An interview with James Cracknell

PUBLISHED: 11:54 25 November 2015 | UPDATED: 12:55 25 November 2015

James Cracknell © Angus Muir

James Cracknell © Angus Muir

© Angus Muir 2012

The former Olympic and world rowing champion tells Angela Sara West about his sporting adventures in France

When did you first visit France and what are your first memories?

From the ages of three to 16, I spent three weeks every summer on family camping holidays in France. I love the campsites by lakes, mountains, the sea, châteaux... it’s a beautiful country. As for first memories, smelly cheese that was surprisingly tasty, lovely bread and croissants – and nudist beaches!

Your appetite for adventure has seen you undertake numerous epic challenges. What motivates you?

I did sport as a full-time athlete for nearly 20 years and the majority of sports (rugby, football, swimming, rowing) are all held in sterile environments. The location may change but not the ‘pitch’, so the chance to explore new environments, where you are a tiny dot on a massive landscape, is very exciting and rewarding.

You once rowed across the Channel from Dover to Cap Gris Nez and then cycled through France to Spain…

I’ve never been so glad to see France! Falling in the Channel in February wasn’t the best way to start the crossing but if you keep going, eventually you’ll get there. It was the toughest four hours I’ve had in a boat.

In 2005 you set a world record of 5hr 26min for paddling the Channel on a surfboard...

I think someone has broken it now, but I took the record from Laird Hamilton, a big-wave surfer from Hawaii, and it’s the only time I’m going to get remotely close to anything he can do on a surfboard.

How was the London to Paris bike ride?

The Arc de Triomphe was a welcome sight, but the best memory was the patience that motorists showed the cyclists.

How did you find competing in L’Étape du Tour cycle ride, which took you over a mountain stage used in the Tour de France?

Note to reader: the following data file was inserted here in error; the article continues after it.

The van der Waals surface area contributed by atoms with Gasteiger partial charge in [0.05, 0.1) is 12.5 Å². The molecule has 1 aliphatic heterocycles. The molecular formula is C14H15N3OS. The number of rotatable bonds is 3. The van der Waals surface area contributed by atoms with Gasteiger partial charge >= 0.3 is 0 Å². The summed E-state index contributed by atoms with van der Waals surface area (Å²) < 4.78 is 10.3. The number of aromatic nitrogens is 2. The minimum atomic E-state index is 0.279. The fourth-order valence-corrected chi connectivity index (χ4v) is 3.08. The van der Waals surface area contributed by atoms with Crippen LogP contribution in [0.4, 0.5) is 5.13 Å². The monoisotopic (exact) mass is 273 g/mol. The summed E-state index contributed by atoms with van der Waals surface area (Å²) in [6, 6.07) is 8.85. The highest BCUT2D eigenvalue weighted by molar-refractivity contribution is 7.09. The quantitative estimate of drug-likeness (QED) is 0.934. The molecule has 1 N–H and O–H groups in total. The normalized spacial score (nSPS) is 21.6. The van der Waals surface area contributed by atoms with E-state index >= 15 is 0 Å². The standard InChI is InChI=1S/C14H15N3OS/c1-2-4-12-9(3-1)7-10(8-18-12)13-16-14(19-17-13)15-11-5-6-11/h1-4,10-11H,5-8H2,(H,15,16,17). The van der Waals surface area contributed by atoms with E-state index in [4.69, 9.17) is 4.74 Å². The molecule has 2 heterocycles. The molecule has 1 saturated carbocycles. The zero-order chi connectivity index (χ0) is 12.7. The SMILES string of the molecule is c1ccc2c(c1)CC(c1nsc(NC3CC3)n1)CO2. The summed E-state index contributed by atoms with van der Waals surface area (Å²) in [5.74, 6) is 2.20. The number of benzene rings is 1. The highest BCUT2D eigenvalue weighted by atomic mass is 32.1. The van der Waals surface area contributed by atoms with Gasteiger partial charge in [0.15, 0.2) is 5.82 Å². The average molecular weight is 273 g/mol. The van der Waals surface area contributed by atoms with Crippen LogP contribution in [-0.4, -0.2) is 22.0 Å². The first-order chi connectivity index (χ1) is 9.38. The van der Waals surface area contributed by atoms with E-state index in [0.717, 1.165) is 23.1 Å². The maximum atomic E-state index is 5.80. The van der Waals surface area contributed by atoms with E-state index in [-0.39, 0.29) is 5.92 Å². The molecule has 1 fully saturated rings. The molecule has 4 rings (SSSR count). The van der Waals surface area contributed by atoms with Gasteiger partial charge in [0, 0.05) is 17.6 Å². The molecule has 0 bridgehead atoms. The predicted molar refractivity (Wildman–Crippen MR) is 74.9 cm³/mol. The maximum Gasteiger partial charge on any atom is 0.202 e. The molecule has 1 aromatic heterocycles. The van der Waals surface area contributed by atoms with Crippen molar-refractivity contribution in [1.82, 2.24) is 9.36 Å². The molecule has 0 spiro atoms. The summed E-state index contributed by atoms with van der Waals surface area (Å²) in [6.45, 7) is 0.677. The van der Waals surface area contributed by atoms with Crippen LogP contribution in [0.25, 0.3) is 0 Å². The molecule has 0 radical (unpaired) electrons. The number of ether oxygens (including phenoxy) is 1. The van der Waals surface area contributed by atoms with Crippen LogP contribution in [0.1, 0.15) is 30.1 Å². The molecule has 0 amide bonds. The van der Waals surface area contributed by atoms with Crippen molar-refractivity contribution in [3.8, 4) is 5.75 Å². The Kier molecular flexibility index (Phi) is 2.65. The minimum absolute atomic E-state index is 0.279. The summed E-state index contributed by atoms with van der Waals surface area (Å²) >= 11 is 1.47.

I enjoy climbing rather than descending, as my skills going downhill aren’t good enough to get the most out of the mountain, but going up is a battle of you against the hill. The Étape I did ended at the top of Mont Ventoux in Provence, which is iconic in British cycling because Tom Simpson died there during the 1967 Tour. It was a brutal, but brilliant, way to finish the ride.

What has been your most challenging adventure in France?

Racing the French rowers, in particular Jean-Christophe Rolland, who is now president of FISA (rowing’s international governing body).

When were you last in France?

I worked at the World Rowing Championships in Aiguebelette, near Chambéry, in early September. It’s a beautiful lake and has a special place in my heart as I won my under-18 world championship there.

What do you like best about the French way of life?

A little bit of what you fancy does you good – they live all aspects of their life in that way.

What is your favourite thing to do there?

Camping in Biarritz.

What other parts of France would you like to visit?

I’d like to go to more mountains in the summer, especially the ones with white-water ravines and canyons to kayak on.

Which are your favourite French foods?

Cured meat, fresh bread and cheese – what more do you need?

In 2010, you suffered a traumatic brain injury in an accident [he was hit by a truck while cycling in the US]. How are you now?

Some things will never be the same, but I do have an appreciation for things that I probably took for granted before the accident. I’m determined that the Mark2 version will be better than the Mark1!

James is vice-president of the brain injury association Headway and president of the London Road Safety Council.

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